The Flute





Long since, there lived in Yedo a gentleman of good lineage and very

honest conversation. His wife was a gentle and loving lady. To his

secret grief, she bore him no sons. But a daughter she did give him,

whom they called O'Yone, which, being interpreted, is "Rice in the ear."

Each of them loved this child more than life, and guarded her as the

apple of their eye. And the child grew up red and white, and long-eyed,

straight and slender as the green bamboo.



When O'Yone was twelve years old, her mother drooped with the fall of

the year, sickened, and pined, and ere the red had faded from the leaves

of the maples she was dead and shrouded and laid in the earth. The

husband was wild in his grief. He cried aloud, he beat his breast, he

lay upon the ground and refused comfort, and for days he neither broke

his fast nor slept. The child was quite silent.






Time passed by. The man perforce went about his business. The snows of

winter fell and covered his wife's grave. The beaten pathway from his

house to the dwelling of the dead was snow also, undisturbed save for

the faint prints of a child's sandalled feet. In the spring-time he

girded up his robe and went forth to see the cherry blossom, making

merry enough, and writing a poem upon gilded paper, which he hung to a

cherry-tree branch to flutter in the wind. The poem was in praise of the

spring and of sake. Later, he planted the orange lily of

forgetfulness, and thought of his wife no more. But the child

remembered.



Before the year was out he brought a new bride home, a woman with a fair

face and a black heart. But the man, poor fool, was happy, and commended

his child to her, and believed that all was well.



Now because her father loved O'Yone, her stepmother hated her with a

jealous and deadly hatred, and every day she dealt cruelly by the child,

whose gentle ways and patience only angered her the more. But because of

her father's presence she did not dare to do O'Yone any great ill;

therefore she waited, biding her time. The poor child passed her days

and her nights in torment and horrible fear. But of these things she

said not a word to her father. Such is the manner of children.



Now, after some time, it chanced that the man was called away by his

business to a distant city. Kioto was the name of the city, and from

Yedo it is many days' journey on foot or on horseback. Howbeit, go the

man needs must, and stay there three moons or more. Therefore he made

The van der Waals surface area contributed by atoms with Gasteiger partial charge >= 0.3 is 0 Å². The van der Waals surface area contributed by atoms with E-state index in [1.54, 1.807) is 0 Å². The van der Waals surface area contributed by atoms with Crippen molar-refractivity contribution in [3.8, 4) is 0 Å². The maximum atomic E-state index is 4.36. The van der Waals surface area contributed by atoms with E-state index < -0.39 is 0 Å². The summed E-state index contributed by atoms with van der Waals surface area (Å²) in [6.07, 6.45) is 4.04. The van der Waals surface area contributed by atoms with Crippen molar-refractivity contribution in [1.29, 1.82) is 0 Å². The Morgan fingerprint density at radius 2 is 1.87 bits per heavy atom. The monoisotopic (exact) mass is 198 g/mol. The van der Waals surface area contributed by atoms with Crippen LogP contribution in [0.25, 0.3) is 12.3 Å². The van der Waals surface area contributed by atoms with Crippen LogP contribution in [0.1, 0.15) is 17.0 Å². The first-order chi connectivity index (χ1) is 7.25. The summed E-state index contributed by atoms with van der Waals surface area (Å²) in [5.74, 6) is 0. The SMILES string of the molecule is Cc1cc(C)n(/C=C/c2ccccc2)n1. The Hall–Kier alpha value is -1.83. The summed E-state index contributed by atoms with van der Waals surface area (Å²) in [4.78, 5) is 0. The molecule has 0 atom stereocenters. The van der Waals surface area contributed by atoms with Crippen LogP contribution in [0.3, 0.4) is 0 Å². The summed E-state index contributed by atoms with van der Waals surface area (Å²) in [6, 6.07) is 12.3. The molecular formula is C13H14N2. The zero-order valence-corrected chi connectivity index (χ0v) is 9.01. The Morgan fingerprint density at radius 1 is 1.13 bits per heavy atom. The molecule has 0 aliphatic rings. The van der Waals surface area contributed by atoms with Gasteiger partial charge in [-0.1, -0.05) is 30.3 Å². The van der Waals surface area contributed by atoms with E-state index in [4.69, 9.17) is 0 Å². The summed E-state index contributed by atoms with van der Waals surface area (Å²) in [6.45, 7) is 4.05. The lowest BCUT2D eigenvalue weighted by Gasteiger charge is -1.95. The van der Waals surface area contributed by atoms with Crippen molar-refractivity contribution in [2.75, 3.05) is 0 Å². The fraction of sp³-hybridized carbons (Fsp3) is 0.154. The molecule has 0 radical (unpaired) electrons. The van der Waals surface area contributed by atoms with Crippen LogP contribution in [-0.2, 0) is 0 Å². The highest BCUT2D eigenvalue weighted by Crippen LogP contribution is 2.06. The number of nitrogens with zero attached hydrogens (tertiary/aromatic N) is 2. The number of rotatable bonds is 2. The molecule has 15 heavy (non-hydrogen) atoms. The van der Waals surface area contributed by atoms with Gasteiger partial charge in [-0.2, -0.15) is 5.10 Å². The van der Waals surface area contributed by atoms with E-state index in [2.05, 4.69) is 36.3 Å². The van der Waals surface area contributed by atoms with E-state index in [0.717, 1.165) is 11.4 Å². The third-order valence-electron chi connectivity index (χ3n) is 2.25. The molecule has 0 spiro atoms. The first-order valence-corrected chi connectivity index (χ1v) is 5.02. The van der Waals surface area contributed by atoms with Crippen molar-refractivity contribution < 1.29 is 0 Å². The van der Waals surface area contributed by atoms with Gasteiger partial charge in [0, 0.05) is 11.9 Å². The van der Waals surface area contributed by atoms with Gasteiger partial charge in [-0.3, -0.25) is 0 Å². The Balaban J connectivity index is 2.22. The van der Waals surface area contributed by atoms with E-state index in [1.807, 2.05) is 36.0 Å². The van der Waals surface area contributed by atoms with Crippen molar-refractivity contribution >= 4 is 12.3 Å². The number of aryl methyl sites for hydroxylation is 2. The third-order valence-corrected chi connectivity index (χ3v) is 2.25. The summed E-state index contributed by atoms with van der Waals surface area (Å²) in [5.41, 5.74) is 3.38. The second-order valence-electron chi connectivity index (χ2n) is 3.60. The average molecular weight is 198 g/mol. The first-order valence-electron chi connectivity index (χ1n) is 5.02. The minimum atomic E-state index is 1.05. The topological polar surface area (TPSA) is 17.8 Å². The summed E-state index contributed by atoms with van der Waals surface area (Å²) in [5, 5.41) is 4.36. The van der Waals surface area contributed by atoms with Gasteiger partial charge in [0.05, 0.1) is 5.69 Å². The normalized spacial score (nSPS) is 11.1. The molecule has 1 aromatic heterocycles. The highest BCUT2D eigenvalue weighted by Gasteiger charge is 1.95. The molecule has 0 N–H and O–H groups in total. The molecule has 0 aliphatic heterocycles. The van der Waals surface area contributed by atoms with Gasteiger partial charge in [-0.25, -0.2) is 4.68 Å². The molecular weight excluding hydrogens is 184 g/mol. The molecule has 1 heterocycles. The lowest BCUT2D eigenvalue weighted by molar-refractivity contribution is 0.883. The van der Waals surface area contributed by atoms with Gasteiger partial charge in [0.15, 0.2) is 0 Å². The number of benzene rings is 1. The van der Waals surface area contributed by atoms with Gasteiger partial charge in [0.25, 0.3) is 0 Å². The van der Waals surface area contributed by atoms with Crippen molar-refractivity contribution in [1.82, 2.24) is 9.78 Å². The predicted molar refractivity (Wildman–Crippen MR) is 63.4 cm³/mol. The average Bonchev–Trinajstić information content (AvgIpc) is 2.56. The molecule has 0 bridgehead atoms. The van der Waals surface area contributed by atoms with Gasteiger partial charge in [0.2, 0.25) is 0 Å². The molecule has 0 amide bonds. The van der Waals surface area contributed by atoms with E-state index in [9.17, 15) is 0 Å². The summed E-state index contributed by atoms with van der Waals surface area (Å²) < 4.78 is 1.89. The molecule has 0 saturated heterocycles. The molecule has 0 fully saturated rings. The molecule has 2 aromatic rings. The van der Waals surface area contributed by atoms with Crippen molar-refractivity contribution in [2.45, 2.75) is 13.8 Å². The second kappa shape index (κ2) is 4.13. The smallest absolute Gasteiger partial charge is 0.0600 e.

ready, and equipped himself, and his servants that were to go with him,

with all things needful; and so came to the last night before his

departure, which was to be very early in the morning.



He called O'Yone to him and said: "Come here, then, my dear little

daughter." So O'Yone went and knelt before him.



"What gift shall I bring you home from Kioto?" he said.



But she hung her head and did not answer.



"Answer, then, rude little one," he bade her. "Shall it be a golden fan,

or a roll of silk, or a new obi of red brocade, or a great battledore

with images upon it and many light-feathered shuttlecocks?"



Then she burst into bitter weeping, and he took her upon his knees to

soothe her. But she hid her face with her sleeves and cried as if her

heart would break. And, "O father, father, father," she said, "do not go

away--do not go away!"



"But, my sweet, I needs must," he answered, "and soon I shall be

back--so soon, scarcely it will seem that I am gone, when I shall be

here again with fair gifts in my hand."



"Father, take me with you," she said.



"Alas, what a great way for a little girl! Will you walk on your feet,

my little pilgrim, or mount a pack-horse? And how would you fare in the

inns of Kioto? Nay, my dear, stay; it is but for a little time, and your

kind mother will be with you."



She shuddered in his arms.



"Father, if you go, you will never see me more."



Then the father felt a sudden chill about his heart, that gave him

pause. But he would not heed it. What! Must he, a strong man grown, be

swayed by a child's fancies? He put O'Yone gently from him, and she

slipped away as silently as a shadow.



But in the morning she came to him before sunrise with a little flute in